This title manages to overcome many of the issues that it could have faced and really raises the bar for what I'll be coming to expect from indie JRPGs and titles using the RPGMaker engine. Of the indie old-school RPGs I've played thusfar, it is the best title of that sub-category that is available on Steam right now and excels in every area, exceeding all my expectations. Though this is going to be quite a glowing review, I'll get into some of the downsides toward the end.
There are largely original assets in terms of graphics- an original, rarely-explored Steampunk setting to explore, well done full-screen character designs, and a bunch of animations and effects that add more immersion and personality to the cut-scenes. It all ends up comparing favorably to retail classics. This is one of those titles where you can just look at the screenshots to see if it will be pleasing aesthetically, the actual game does not deviate far from that though unfortunately many of the dungeon areas fall into the typical types of rainforests, caves, mines, etc. Battle graphics are quite simplistic. I greatly enjoy the character designs which seem like a curious blend of Eastern and Western ideas.
As for gameplay, there are enough nooks and crannies to the systems that it better resembles early PS1 RPGs like Grandia or Wild Arms rather than NES/SNES RPGs. The battle system is reminiscent of Grandia with multiple gauges and turn order being dictated by a character's speed stat and also by a weight stat, based on how many items they have equipped. There are some unusual ideas here, such as physical offensive characters having an "energy" gauge that fills up and makes more of their abilities accessible and a "threat" gauge that affects which character will face the brunt of attacks. Buffs, debuffs, and status effects are also available very early on and relevant quickly during battles. The most noteworthy thing about character management is about halfway through the game and again 3/4 of the way through, you receive special items that allow non-linear character classes. For example, a character can choose to learn high level healing OR offensive magic so your choices can accommodate your play style.
There is a weapons and armor crafting and customization system along with the option to use multiple weapon types such as guns, dual-wielding swords, etc. In addition to seeking out treasure from dungeons you also seek out resources to create much stronger versions of the weapons and gear you'd buy from the shops in town. There is a battle coliseum and super tough optional enemies that add a few hours of gameplay.
Dungeons are well-designed areas rife with very simple puzzles to work out. Towns are attractively intricate in design but have little to do beyond speaking to some NPCs, perhaps accepting a quest, and checking out the shops. This is perhaps an overly relaxed game in terms of complexity, but also a fast-paced one, which is a huge factor in its enjoyability. I would recommend choosing hard difficulty though my first playthrough (clocking in at almost 9 hours) was on medium.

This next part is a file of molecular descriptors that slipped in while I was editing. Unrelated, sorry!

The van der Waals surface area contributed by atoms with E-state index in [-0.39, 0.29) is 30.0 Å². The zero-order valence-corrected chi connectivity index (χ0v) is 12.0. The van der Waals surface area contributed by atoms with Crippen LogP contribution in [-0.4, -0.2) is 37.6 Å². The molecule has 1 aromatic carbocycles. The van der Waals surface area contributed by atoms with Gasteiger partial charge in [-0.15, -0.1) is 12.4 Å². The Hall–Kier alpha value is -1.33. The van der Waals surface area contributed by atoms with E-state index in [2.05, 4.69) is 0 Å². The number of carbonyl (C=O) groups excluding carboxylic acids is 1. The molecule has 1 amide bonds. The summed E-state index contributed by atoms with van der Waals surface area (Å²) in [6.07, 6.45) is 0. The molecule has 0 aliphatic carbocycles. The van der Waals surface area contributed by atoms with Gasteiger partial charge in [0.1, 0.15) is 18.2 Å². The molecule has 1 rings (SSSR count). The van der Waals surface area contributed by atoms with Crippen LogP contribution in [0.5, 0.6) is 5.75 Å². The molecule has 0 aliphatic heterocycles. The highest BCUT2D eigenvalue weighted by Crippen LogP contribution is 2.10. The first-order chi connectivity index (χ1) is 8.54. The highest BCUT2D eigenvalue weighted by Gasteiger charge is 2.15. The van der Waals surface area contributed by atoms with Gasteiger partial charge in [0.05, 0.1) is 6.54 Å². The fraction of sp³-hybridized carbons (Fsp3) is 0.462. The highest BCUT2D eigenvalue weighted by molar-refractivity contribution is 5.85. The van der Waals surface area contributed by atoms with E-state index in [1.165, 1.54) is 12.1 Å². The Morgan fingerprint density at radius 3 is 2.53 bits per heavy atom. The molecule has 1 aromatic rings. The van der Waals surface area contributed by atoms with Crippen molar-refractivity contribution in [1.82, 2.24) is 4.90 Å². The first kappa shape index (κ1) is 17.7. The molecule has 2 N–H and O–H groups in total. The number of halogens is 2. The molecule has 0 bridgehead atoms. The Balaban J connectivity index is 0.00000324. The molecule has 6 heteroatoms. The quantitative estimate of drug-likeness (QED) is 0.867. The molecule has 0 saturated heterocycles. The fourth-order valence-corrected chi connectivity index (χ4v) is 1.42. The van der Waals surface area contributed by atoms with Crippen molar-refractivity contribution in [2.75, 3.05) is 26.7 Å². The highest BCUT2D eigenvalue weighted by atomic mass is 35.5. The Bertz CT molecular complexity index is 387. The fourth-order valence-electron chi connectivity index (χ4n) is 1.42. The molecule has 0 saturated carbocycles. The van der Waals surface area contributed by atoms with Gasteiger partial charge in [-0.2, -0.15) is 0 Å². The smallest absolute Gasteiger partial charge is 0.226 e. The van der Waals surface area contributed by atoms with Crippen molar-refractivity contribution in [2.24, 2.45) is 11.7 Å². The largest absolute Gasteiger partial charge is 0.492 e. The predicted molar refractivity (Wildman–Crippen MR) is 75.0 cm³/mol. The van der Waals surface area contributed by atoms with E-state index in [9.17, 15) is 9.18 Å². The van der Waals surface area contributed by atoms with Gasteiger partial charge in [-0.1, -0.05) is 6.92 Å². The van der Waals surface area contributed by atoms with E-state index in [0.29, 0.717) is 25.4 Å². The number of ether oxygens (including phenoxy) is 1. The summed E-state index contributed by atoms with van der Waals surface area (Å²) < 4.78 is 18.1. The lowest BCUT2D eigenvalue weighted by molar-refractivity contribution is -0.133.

The menus are polished and a handy quest log can keep track of where you're at and what you're to do next (this could have been useful for so many old-school RPGs..) lack of cursor memory is my only complaint with the menus.
Music is excellent, the original soundtrack sounds very reminiscent of earlier JRPGs but with enough technical merit to avoid sounding generic. The story is similarly exceptional- usually I expect these homages to old RPGs to come across more as fanfiction than an original story but Skyborn's writing may even exceed (or at least manage to bypass) limitations of both its peers and forebears. There are no issues with translation here, since the story is originally drawn up in English. Didn't catch any grammatical errors, it just seems also at a high standard of quality and the first hour alone is brimming with excitement. The characters are lively, amusing, and mature in their actions. Those who dislike the slapstick that is common in more lighthearted RPGs will likely find this title appreciable.
The story takes place in an alternate, very steampunk-inspired universe where there are three races- humans, the winged Skyborn, and the unfortunate half-breeds that are at the bottom of the hierarchy and face violent discrimination from both groups. There is another race to speak of, but I'll get on with things. The heroine, Claret, works at a mechanic shop until she finds herself caught between an escalating conflict between humans and the very powerful Skyborn who are seeking to enslave and decimate the other races. She's a plucky but strong and capable heroine who isn't over-the-top; rather, she reacts very relateably to the unfolding story and does what she can to help. From there the conflict becomes more chaotic and both allies and enemies are not as they may seem. Some entertaining twists along the way.
Flashbacks with gameplay portions and specialized artwork to match add an extra bit of attention to detail in the story and help flesh out the characters. It's not the most original storyline in the world and I wish there were just a bit more character interactions since quite a likeable group is assembled, but it is one of the high points of Skyborn overall.
Now for some of the downsides- this game's standard price is $15 and is about 8 hours long. Almost $2 per hour. Give or take a few hours if you wish to thoroughly explore each of the minor quests and grind out levels for a tough optional boss. That is still a lot to ask for a short title, and especially for a short title with as many old-school sensibilities as this one has. Absolutely worth the time if it's on sale. Even though I loved it, I can really only recommend this title at its full price wholeheartedly to someone who is looking for an old-school indie JRPG that performs exceptionally in its class.